My head hurts in a good way while looking at this intriguing build by Sheo. There’s so much to look at more closely to figure out how the flooring tessellation effect was achieved. The walls are an especially enigmatic and puzzling construction with a smooth look that belies its complexity. What also makes this scene great is how the structured hard-edged build, which looks like it came out of a sci-fi world, is also laced with tentacles, and various other organic odds and ends such as claws to add some life to the scene.

Let's split up!

The backdrop certainly does steal the limelight, but the seemingly lost droids still deserve a callout for all the interesting parts they use blend in with the theme. See how many unusual elements you can identify in the droids.

A futuristic female explorer and her faithful dog-bot

Contests can be excellent sources of inspiration. That may be the case for Kingmarshy, who is competing in the 2018 Bio-Cup. The tournament is centered around Technic and Constraction creations, and this entry was submitted for the 3rd round. The round is themed “The Future” and this is subthemed under “Utopia”.

MissUtopia

There’s a lot of really great parts usage in this fun little build. The ribbed hose for the skirt is one example, and the Throwbot Technic gearbox pieces are also a great addition. My personal favorite part is the design of “GD-801” the robo-dog. The harpoon gun tail and retro wheels for shoulders really give him the perfect sci-fi look.

RoboDog

A modern take on the classic space super-rover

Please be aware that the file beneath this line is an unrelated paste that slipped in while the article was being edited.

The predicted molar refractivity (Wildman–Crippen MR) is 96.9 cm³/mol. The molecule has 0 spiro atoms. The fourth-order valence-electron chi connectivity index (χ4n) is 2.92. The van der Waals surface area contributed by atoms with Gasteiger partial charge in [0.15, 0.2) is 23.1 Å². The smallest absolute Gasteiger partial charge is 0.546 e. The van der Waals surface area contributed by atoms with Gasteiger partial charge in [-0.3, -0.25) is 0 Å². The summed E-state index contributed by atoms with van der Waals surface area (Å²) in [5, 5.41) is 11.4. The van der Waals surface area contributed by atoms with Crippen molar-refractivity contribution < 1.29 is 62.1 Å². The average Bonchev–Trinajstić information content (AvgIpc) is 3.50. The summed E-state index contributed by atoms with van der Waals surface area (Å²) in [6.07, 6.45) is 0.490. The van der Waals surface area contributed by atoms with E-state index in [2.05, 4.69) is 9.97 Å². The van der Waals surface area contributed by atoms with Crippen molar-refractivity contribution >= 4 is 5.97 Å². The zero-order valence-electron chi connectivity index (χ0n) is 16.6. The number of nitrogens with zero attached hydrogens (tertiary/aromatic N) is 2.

The Gorgone maintenance and rescue rig, built by Spacerunner, captures the essence of the Classic Space super-rover whilst resolutely remaining a serious contemporary creation.  What I love about this model is its understanding of the ethos of its archetypes, notably the M:Tron Mega Core Magnatizer, without any slavish adherence to colour schemes or piece selection.

Gorgone

Instead, it borrows key elements such as the trans-blue windscreen, alongside masterfully built play features such as the rear-deployed mini-rover and mobile claw arm. The result, a well-crafted model that manages to ignite that special spacey nostalgia.

Gorgone

Giving birth to an idea

There is a dark yet beautiful quality to Reven New’s creation that reminds me of the Swiss artist H. R. Giger’s best work. Playing with the cold interconnection between the human body and technology, the sculpture counterpoints an emaciated body, built from an oddball assortment of LEGO pieces, with the new life of its title. The minifigure baby is no longer grown within the womb, instead created in a birthing tank hooked up to its mother’s brain. Photographed dramatically under a lurid green light, we are left in no doubt as to the unnatural process taking place. As Reven notes in his own description: “No more emotions… Only thoughts, only purpose.”New Life